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English Ivy: What Can You do to Control This Invasive Vine?

“English Ivy Kills Trees.” Ashevillians may remember these signs stuck near I-26 in recent years, a product of a passionate gardener, perhaps, who had seen too much ivy spread in the region, choking out native trees. We know it’s bad for trees, but how do you identify it, and, more importantly, get rid of it? We asked Americorps Project Conserve member Laura Anderson about how to get rid of this invasive vine so native plants can flourish.

How to Identify English Ivy

There are several different variants of non-native, invasive climbing ivies. From English to Persian, these ivies are described by their place of origin, but share many similarities physically and functionally. Generally, English ivy is our most common in North America. It has lobed leaves that grow alternately along climbing or trailing woody vines. Their color and size are variable, but are typically broad-leafed, no more than 4 inches long, and dark green with light-colored veins and a glossy finish. The vines are woody with advantageous, hairy roots, that grow into tiny crevices and tightly attach themselves to any surface.

Immature vines have more distinct, triangular lobes, while mature leaves tend to lose their lobed look. Vines can stay immature for many years, only reaching maturity when certain levels of sunlight trigger this development. 

These vines are evergreen, making them stand out, so they are easy to identify during the winter months. 

Mature vines produce small, inconspicuous flowers from September to November, and fruit during the winter, producing round, dark blue and black berries. 

Is English Ivy Invasive? Why is It a Problem?

English Ivy is a popular ornamental due to its fast growth, hardiness, easy care, and ability to stay green throughout the winter. These vines are able to thrive in shady locations, producing vines that can reach 100 feet long, covering the ground and growing up trees, walls, and trellises. 

The ivy’s quick growth makes it popular with homeowners, but is also why this plant is so invasive. It quickly covers the ground in a mat of vines, excluding native plants from growing. Its shallow roots, typically only reaching a depth of four inches, barely holds the soil in place as they choke out the deep rooted, native plant life. This ivy climbs up trees, attaching itself tightly to the bark. This tight squeeze reduces the tree’s ability to transfer nutrients, continue outward growth, and adds immense amounts of weight onto the tree, increasing fungus and decay, and ultimately killing trees over time. The tree’s root systems are excellent at stabilizing the soil, and replacing them with shallow-rooted ivy increases the threat of erosion and landslides. The ivy’s tight grip also causes structural and aesthetic damage to walls and fences. 

How do I Remove English Ivy?

Digging Up English Ivy Vines

The good news is that you don’t need any chemicals to get rid of this invasive plant. Ivy can simply be cut off of trees and pulled out of the ground, although this is hard work if you have a large area covered in ivy. To keep it from growing back, you need to completely remove the roots. Use a trowel or your hands to dig a few inches into the soil to find the buried roots that run horizontally under the soil and pull these out. After you have removed your ivy, keep an eye on the area for any sprouts that are coming up from a root you may have missed. Simply pull these out to complete the job.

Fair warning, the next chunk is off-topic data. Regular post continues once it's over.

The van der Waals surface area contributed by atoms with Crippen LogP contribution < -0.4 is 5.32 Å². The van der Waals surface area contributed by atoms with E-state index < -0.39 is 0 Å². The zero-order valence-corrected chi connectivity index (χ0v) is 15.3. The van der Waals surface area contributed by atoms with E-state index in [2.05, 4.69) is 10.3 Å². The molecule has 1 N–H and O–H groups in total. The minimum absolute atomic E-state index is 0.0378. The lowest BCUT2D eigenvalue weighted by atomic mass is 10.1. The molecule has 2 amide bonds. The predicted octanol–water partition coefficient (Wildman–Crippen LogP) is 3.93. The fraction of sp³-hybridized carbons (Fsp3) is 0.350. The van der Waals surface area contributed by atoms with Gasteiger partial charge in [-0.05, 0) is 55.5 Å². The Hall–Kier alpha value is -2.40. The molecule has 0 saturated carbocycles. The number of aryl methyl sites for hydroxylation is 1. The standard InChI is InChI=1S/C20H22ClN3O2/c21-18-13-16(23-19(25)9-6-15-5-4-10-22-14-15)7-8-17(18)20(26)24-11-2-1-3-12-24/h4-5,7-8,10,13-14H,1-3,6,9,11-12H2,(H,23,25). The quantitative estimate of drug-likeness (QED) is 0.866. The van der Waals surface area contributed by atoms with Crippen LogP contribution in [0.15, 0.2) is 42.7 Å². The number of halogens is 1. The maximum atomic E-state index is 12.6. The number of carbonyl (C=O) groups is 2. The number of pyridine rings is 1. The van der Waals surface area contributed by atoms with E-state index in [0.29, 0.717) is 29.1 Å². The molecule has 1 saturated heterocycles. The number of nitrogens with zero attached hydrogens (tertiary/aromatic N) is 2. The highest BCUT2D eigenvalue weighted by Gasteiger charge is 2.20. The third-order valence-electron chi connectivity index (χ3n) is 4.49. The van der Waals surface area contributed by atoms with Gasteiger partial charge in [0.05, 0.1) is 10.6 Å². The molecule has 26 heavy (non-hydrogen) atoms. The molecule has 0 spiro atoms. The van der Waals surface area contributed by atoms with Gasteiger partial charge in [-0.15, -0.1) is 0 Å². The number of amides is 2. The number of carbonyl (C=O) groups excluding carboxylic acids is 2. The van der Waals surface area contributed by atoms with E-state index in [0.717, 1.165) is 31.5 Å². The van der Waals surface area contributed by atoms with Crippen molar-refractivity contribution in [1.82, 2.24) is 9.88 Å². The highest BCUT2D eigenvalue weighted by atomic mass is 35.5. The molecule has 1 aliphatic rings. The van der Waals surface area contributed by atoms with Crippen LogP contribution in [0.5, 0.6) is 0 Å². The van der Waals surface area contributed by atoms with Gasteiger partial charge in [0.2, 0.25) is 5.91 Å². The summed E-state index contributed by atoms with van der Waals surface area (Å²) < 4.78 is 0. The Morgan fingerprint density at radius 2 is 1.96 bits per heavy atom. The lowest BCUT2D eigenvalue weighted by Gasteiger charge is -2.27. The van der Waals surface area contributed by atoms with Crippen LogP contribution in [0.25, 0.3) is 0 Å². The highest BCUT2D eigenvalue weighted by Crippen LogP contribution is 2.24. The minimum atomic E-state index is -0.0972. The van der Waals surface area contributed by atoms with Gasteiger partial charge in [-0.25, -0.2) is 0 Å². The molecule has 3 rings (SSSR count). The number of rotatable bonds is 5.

You can also cut the vines that are climbing trees or structures and then repeatedly mow the ivy on the ground, slowly reducing the plant’s energy storage.

Cutting English Ivy Off of Trees or Buildings

When the vines are growing up trees or structures, cut through the vine as low as possible with pruners or a saw. The vines above the cut will die over the next week or so, and the vines below the stump should be hand pulled from the ground or removed through digging. If you want get the vines off of the tree or structure, use a tool like a flathead screwdriver, to pry the vines off.

Dying English Ivy that has had the base cut.

What to Do With English Ivy Vines After You Remove Them

This plant has the ability to reproduce from its cuttings, so take care to pile them up on a tarp until they have completely dried out. Removal is best during the winter when it is easy to identify the plant and causes the least amount of damage to the other dormant plants in the area. Removal can be tedious when you lack a lot of extra hands or have an extensive infestation in the area, but it is rewarding work. 

Native Plant Alternatives for Ground Cover

If you’re looking for a beautiful ground cover, there are many native alternatives to English Ivy. Here is a guide to native NC groundcover plants put out by the NC Native Plants Society that provides an overview of your many choices.

For native vines, check out these options:

Bignonia capreolata (Crossvine)

Clematis virginiana (Devil’s Darning Needles)

Gelsemium sempervirens (Evening Trumpetflower)

Passiflora incarnata (Purple Passionflower)

Parthenocissus quinquefolia (Virginia Creeper)

You will see a huge difference in your yard and garden when you replace invasive English Ivy with native plants! Your trees will be healthier and the native plants you grow in place of English Ivy will support many more pollinators, butterflies, and insects, which means you will also see more birds and other wildlife.


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